But then this invitation to write, right now, arrived.


In the past, writing happened after the fact. The material was intimate to my own life and had benefitted from many years of perspective. To capture this moment, this place, from my vantage point, was exceptionally daunting. Information would be outdated within twenty-four hours. Knowing the size of The New York Times’ readership, and knowing this might be the first or last time someone would hear of the natural disaster unfolding in the community I’ve lived my entire life, I was terrified to get it wrong. Most of all, I wanted to honor those on the front lines, those who’d lost everything.

With the help of my family, I took four pages of notes cataloguing images, moments, and shared realizations from everywhere we’d been. They left to volunteer for the day, and I sat down to write. For the next six hours, with few breaks, I drafted, cut, and revised, charged with an adrenaline-fueled fervor never felt before in my life. The teacher friends who’d fled down the hill with cars full of students were with me; the hospital ablaze where my daughter was born was with me; the rows of beds in the evacuation centers, the cacophony of the airport terminal full of caged dogs, the lines of people in N95 masks registering to volunteer—all of these threads pulled together as I wrote.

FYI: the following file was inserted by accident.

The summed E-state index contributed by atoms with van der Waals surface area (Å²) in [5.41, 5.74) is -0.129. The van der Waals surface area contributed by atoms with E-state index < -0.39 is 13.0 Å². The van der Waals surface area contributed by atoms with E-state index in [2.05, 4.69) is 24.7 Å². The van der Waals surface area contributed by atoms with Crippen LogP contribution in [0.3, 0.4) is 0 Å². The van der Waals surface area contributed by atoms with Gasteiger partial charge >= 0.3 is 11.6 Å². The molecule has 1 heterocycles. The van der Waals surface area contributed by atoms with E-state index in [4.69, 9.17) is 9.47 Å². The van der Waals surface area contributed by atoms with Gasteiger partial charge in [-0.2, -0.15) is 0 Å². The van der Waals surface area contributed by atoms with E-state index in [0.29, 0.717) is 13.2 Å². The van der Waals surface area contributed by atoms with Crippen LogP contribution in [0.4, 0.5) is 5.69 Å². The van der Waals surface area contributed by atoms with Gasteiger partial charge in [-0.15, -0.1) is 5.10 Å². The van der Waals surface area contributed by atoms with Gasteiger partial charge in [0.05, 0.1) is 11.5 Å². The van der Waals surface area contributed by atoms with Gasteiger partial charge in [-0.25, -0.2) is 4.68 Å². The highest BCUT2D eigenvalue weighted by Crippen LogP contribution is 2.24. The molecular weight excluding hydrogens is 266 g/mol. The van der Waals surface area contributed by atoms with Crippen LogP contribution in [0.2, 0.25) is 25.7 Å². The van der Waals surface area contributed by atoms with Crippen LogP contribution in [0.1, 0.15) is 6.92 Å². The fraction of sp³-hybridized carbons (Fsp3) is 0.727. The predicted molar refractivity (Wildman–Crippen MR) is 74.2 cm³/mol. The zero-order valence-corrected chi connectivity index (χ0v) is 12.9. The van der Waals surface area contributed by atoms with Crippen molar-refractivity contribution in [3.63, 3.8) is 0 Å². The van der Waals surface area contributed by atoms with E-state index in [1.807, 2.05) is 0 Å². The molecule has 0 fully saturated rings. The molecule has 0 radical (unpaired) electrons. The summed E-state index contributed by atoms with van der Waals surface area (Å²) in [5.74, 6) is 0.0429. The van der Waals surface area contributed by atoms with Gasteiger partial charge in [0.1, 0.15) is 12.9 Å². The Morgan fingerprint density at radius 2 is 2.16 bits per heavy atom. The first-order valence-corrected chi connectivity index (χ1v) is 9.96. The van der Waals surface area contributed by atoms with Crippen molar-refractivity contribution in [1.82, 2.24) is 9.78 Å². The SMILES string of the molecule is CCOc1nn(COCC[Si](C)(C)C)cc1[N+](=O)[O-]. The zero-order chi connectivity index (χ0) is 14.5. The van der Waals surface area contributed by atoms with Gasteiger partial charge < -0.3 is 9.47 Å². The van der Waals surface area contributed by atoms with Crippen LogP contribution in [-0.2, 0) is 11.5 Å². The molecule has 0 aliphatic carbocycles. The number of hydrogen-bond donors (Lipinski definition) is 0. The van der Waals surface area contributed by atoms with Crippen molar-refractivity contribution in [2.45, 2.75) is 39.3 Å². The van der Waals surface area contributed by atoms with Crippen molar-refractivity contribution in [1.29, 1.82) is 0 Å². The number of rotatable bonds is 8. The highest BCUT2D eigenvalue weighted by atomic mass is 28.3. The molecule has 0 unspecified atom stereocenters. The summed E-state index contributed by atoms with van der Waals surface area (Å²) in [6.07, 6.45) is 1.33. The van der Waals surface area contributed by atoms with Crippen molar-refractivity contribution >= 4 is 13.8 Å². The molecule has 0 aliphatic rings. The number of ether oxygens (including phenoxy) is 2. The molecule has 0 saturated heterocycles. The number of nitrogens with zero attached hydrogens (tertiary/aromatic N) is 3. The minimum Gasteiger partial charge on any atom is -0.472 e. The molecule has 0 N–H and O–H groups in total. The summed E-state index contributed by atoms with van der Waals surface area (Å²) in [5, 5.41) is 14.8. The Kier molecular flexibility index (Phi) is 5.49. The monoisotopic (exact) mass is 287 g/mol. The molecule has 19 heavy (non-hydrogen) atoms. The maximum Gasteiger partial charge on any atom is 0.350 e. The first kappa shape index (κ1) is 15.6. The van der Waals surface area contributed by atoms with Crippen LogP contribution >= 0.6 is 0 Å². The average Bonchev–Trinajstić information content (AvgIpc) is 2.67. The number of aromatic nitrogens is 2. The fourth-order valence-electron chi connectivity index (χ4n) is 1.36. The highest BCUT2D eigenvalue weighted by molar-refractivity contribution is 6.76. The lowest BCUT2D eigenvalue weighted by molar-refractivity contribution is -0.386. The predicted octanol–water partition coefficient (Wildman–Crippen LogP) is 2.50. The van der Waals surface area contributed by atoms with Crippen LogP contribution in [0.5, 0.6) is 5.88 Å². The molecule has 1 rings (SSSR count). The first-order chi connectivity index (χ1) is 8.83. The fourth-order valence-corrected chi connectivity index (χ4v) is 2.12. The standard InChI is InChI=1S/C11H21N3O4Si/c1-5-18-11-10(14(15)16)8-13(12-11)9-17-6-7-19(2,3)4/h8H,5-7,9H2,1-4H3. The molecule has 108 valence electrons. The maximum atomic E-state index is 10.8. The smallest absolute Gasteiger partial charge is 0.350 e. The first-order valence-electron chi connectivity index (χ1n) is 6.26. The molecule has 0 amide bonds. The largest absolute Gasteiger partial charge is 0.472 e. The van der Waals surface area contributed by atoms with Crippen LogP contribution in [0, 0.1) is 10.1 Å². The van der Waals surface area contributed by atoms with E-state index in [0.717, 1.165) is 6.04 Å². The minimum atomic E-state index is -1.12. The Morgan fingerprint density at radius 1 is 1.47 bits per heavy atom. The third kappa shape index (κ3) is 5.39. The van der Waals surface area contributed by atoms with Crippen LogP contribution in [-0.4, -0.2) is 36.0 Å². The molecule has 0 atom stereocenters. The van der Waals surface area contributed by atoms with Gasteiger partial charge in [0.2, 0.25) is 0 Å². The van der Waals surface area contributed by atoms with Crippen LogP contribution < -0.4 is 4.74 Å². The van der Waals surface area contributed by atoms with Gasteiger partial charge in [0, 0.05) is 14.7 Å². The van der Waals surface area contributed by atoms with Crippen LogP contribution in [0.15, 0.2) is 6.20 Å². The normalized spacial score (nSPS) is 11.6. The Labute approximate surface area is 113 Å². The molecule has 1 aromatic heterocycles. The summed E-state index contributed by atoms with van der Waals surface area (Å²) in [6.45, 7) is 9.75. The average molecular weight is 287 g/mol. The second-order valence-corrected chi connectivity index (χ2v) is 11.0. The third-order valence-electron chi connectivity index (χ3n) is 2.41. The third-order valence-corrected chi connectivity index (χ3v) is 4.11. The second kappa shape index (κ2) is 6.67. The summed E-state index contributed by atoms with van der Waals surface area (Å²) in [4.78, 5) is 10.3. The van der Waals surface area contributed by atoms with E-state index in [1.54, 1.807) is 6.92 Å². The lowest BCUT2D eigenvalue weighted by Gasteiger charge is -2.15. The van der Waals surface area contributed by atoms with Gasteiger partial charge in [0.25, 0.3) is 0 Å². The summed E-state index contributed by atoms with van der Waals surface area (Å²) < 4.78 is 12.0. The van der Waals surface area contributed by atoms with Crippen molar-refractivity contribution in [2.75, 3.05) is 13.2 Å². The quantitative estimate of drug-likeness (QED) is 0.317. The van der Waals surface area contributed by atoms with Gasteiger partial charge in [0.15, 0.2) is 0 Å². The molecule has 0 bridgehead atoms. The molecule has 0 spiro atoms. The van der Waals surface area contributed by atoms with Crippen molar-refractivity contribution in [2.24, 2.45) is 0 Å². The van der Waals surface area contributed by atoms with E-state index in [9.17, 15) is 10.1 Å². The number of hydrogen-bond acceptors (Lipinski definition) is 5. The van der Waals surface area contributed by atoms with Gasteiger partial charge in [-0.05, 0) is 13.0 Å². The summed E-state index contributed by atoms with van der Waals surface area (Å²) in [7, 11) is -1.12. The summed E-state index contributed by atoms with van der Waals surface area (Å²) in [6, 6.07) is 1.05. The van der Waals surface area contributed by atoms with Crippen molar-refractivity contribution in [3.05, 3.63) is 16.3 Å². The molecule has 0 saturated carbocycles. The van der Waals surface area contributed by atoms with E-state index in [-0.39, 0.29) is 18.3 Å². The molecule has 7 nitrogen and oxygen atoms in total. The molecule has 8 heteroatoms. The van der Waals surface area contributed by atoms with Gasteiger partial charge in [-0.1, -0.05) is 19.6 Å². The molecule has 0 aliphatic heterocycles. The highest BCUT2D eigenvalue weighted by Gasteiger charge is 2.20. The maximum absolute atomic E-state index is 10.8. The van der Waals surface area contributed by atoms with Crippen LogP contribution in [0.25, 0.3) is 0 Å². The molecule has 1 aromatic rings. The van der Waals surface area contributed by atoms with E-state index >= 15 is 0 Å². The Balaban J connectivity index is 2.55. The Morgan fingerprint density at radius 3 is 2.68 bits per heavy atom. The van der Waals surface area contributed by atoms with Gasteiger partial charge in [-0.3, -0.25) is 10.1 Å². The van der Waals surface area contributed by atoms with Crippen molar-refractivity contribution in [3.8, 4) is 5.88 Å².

And just as with any writing I’ve ever done, the bigger idea became clearer as I wrestled each sentence. With scorching summers and prolonged warmth into what would typically be the start of our wet season, what we were experiencing were results of a changing climate. Tens of thousands of people fleeing for their lives, creating an instant community of refugees inside our already impacted town, was a consequence of climate change. I needed this to be part of my accounting when rendering “what it’s like on the ground.”

"For the next six hours, with few breaks, I drafted, cut, and revised, charged with an adrenaline-fueled fervor never felt before in my life."